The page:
The most transformative information innovation is the increase in use of new types of data coming from the digital footprint of customers’ various online activities—mainly for credit-worthiness analysis.
Credit scoring using so-called hard information (income, employment time, assets and debts) is nothing new. Typically, the more data is available, the more accurate is the assessment. But this method has two problems. First, hard information tends to be “procyclical”: it boosts credit expansion in good times but exacerbates contraction during downturns.
The second and most complex problem is that certain kinds of people, like new entrepreneurs, innovators and many informal workers might not have enough hard data available. Even a well-paid expatriate moving to the United States can be caught in the conundrum of not getting a credit card for lack of credit record, and not having a credit record for lack of credit cards.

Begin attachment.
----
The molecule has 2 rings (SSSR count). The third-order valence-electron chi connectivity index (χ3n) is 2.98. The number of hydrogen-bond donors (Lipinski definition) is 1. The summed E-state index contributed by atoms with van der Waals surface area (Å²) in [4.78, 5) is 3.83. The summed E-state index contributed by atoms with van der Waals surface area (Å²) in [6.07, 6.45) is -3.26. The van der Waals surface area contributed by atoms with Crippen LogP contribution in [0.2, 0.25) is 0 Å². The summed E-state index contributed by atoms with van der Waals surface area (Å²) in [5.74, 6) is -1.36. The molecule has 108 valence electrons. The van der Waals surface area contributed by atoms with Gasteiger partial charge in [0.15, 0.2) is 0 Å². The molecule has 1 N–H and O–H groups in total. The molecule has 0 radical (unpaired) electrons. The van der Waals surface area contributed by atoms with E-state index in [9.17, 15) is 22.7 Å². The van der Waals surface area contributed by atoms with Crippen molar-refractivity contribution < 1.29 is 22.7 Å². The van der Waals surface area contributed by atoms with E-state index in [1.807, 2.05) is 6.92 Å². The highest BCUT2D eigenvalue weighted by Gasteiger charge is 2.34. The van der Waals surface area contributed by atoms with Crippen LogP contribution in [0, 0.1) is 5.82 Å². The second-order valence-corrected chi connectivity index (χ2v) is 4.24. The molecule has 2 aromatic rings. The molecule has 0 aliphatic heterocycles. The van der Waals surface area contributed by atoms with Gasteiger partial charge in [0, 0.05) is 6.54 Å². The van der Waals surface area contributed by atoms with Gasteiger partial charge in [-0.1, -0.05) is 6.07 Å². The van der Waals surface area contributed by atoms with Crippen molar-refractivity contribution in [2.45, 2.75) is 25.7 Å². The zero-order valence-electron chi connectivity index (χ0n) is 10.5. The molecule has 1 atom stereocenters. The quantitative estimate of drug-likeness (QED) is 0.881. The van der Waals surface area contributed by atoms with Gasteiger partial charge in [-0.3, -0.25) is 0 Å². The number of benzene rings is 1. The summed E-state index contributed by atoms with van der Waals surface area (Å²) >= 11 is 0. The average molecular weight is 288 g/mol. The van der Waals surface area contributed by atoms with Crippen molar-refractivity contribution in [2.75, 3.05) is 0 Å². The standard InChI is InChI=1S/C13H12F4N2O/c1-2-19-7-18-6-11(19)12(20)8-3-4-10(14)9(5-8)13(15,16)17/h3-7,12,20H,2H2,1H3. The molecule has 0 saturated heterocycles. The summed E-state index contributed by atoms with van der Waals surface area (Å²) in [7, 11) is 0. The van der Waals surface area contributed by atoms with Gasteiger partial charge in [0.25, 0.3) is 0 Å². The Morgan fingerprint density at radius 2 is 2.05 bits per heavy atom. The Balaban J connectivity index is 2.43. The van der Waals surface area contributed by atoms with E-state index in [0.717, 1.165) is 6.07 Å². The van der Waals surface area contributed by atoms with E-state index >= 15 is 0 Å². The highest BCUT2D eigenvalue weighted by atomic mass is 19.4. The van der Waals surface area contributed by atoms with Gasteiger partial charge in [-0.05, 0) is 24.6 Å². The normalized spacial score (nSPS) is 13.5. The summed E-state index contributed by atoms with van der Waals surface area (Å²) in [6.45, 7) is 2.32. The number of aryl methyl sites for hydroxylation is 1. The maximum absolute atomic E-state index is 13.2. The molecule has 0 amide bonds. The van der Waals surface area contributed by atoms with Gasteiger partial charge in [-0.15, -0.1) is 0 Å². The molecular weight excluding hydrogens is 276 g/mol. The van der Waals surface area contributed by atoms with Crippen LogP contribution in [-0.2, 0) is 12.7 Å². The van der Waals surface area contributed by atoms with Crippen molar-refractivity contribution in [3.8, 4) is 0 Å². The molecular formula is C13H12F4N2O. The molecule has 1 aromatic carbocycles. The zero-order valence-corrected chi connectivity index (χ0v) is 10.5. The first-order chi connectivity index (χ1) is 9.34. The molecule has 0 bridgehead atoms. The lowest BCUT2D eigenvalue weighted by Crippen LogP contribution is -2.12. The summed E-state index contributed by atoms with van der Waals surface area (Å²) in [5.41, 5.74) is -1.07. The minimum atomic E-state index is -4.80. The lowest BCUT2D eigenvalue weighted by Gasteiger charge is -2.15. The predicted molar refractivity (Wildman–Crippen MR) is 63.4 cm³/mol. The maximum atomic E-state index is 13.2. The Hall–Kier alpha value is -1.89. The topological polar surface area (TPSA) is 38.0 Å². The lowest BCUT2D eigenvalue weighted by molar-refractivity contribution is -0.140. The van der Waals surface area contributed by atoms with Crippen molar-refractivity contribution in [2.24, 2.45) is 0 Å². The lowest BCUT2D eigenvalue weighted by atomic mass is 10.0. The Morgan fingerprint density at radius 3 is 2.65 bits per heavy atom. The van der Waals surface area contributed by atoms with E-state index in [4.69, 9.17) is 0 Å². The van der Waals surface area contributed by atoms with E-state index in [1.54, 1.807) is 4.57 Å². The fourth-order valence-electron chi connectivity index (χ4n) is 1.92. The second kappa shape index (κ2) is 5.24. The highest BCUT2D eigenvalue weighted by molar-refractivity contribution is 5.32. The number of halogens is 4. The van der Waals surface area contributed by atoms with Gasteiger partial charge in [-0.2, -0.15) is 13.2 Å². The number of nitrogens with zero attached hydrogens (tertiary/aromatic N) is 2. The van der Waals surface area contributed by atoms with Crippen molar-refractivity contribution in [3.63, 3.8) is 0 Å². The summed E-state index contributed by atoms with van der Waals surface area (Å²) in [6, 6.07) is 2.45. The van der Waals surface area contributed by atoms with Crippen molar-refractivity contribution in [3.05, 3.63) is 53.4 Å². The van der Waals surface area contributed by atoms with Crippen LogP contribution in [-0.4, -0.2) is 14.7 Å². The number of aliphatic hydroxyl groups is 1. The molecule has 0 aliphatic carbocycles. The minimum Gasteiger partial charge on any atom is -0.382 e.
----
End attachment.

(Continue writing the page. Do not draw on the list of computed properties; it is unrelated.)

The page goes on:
Fintech resolves the dilemma by tapping various nonfinancial data: the type of browser and hardware used to access the internet, the history of online searches and purchases. Recent research documents that, once powered by artificial intelligence and machine learning, these alternative data sources are often superior than traditional credit assessment methods, and can advance financial inclusion, by, for example, enabling more credit to informal workers and households and firms in rural areas.
I suppose there is no hope for me in their utopian future.